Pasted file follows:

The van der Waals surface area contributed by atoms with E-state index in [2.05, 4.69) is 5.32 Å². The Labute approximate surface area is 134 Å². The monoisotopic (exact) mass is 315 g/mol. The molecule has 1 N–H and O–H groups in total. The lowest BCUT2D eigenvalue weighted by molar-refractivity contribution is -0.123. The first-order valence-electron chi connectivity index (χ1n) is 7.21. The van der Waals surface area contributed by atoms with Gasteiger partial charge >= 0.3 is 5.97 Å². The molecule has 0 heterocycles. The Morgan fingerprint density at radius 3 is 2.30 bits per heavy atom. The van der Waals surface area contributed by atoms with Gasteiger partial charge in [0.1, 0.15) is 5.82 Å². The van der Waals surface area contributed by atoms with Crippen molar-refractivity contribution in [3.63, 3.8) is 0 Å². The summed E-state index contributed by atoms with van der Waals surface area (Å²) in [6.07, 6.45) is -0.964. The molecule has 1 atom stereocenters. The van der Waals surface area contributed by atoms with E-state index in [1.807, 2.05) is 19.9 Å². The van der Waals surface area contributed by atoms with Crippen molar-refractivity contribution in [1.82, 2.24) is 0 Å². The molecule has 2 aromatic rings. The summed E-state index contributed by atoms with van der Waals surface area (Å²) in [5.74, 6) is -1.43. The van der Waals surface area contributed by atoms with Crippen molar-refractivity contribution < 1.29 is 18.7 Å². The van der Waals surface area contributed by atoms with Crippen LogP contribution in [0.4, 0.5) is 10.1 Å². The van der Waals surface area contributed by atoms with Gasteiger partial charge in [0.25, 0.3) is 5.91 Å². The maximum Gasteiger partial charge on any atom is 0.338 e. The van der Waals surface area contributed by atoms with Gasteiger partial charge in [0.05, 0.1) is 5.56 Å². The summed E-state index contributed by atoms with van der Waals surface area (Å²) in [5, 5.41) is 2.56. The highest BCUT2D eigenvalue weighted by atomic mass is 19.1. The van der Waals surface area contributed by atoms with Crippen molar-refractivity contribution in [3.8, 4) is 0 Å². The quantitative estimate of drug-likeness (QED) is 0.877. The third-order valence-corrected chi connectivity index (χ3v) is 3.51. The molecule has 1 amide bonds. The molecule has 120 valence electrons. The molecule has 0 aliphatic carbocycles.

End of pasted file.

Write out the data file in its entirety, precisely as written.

The van der Waals surface area contributed by atoms with E-state index in [2.05, 4.69) is 5.32 Å². The Labute approximate surface area is 134 Å². The monoisotopic (exact) mass is 315 g/mol. The molecule has 1 N–H and O–H groups in total. The lowest BCUT2D eigenvalue weighted by molar-refractivity contribution is -0.123. The first-order valence-electron chi connectivity index (χ1n) is 7.21. The van der Waals surface area contributed by atoms with Gasteiger partial charge >= 0.3 is 5.97 Å². The molecule has 0 heterocycles. The Morgan fingerprint density at radius 3 is 2.30 bits per heavy atom. The van der Waals surface area contributed by atoms with Gasteiger partial charge in [0.1, 0.15) is 5.82 Å². The van der Waals surface area contributed by atoms with Crippen molar-refractivity contribution in [3.63, 3.8) is 0 Å². The summed E-state index contributed by atoms with van der Waals surface area (Å²) in [6.07, 6.45) is -0.964. The molecule has 1 atom stereocenters. The van der Waals surface area contributed by atoms with E-state index in [1.807, 2.05) is 19.9 Å². The van der Waals surface area contributed by atoms with Crippen molar-refractivity contribution in [1.82, 2.24) is 0 Å². The molecule has 2 aromatic rings. The summed E-state index contributed by atoms with van der Waals surface area (Å²) in [5.74, 6) is -1.43. The van der Waals surface area contributed by atoms with Crippen molar-refractivity contribution < 1.29 is 18.7 Å². The van der Waals surface area contributed by atoms with Crippen LogP contribution in [0.4, 0.5) is 10.1 Å². The van der Waals surface area contributed by atoms with Gasteiger partial charge in [0.25, 0.3) is 5.91 Å². The maximum Gasteiger partial charge on any atom is 0.338 e. The van der Waals surface area contributed by atoms with Gasteiger partial charge in [0.05, 0.1) is 5.56 Å². The summed E-state index contributed by atoms with van der Waals surface area (Å²) in [5, 5.41) is 2.56. The highest BCUT2D eigenvalue weighted by atomic mass is 19.1. The van der Waals surface area contributed by atoms with Crippen molar-refractivity contribution in [3.8, 4) is 0 Å². The quantitative estimate of drug-likeness (QED) is 0.877. The third-order valence-corrected chi connectivity index (χ3v) is 3.51. The molecule has 1 amide bonds. The molecule has 120 valence electrons. The molecule has 0 aliphatic carbocycles.